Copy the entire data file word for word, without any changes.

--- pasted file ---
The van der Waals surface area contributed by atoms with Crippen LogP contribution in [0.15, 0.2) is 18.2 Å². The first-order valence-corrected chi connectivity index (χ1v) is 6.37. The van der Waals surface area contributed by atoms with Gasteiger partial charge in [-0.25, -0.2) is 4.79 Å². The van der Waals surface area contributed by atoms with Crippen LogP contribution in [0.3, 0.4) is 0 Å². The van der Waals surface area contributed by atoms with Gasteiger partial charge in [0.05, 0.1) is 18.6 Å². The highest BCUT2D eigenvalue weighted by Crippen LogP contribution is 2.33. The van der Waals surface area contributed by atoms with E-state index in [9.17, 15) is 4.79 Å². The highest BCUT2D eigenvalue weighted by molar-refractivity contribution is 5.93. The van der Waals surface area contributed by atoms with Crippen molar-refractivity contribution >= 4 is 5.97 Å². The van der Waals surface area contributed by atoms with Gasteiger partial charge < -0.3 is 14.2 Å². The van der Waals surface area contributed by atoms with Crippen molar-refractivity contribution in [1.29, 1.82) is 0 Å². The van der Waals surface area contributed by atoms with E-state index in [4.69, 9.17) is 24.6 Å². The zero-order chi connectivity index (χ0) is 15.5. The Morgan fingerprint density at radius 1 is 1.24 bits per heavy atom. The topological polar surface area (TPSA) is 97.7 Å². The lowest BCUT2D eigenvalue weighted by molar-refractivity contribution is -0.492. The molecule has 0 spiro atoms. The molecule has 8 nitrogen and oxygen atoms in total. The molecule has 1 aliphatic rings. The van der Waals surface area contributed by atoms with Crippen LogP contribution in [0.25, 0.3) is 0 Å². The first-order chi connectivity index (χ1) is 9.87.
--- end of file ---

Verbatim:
The van der Waals surface area contributed by atoms with Crippen LogP contribution in [0.15, 0.2) is 18.2 Å². The first-order valence-corrected chi connectivity index (χ1v) is 6.37. The van der Waals surface area contributed by atoms with Gasteiger partial charge in [-0.25, -0.2) is 4.79 Å². The van der Waals surface area contributed by atoms with Crippen LogP contribution in [0.3, 0.4) is 0 Å². The van der Waals surface area contributed by atoms with Gasteiger partial charge in [0.05, 0.1) is 18.6 Å². The highest BCUT2D eigenvalue weighted by Crippen LogP contribution is 2.33. The van der Waals surface area contributed by atoms with E-state index in [9.17, 15) is 4.79 Å². The highest BCUT2D eigenvalue weighted by molar-refractivity contribution is 5.93. The van der Waals surface area contributed by atoms with Crippen molar-refractivity contribution >= 4 is 5.97 Å². The van der Waals surface area contributed by atoms with Gasteiger partial charge < -0.3 is 14.2 Å². The van der Waals surface area contributed by atoms with Crippen molar-refractivity contribution in [1.29, 1.82) is 0 Å². The van der Waals surface area contributed by atoms with E-state index in [4.69, 9.17) is 24.6 Å². The zero-order chi connectivity index (χ0) is 15.5. The Morgan fingerprint density at radius 1 is 1.24 bits per heavy atom. The topological polar surface area (TPSA) is 97.7 Å². The lowest BCUT2D eigenvalue weighted by molar-refractivity contribution is -0.492. The molecule has 0 spiro atoms. The molecule has 8 nitrogen and oxygen atoms in total. The molecule has 1 aliphatic rings. The van der Waals surface area contributed by atoms with Crippen LogP contribution in [0.25, 0.3) is 0 Å². The first-order chi connectivity index (χ1) is 9.87.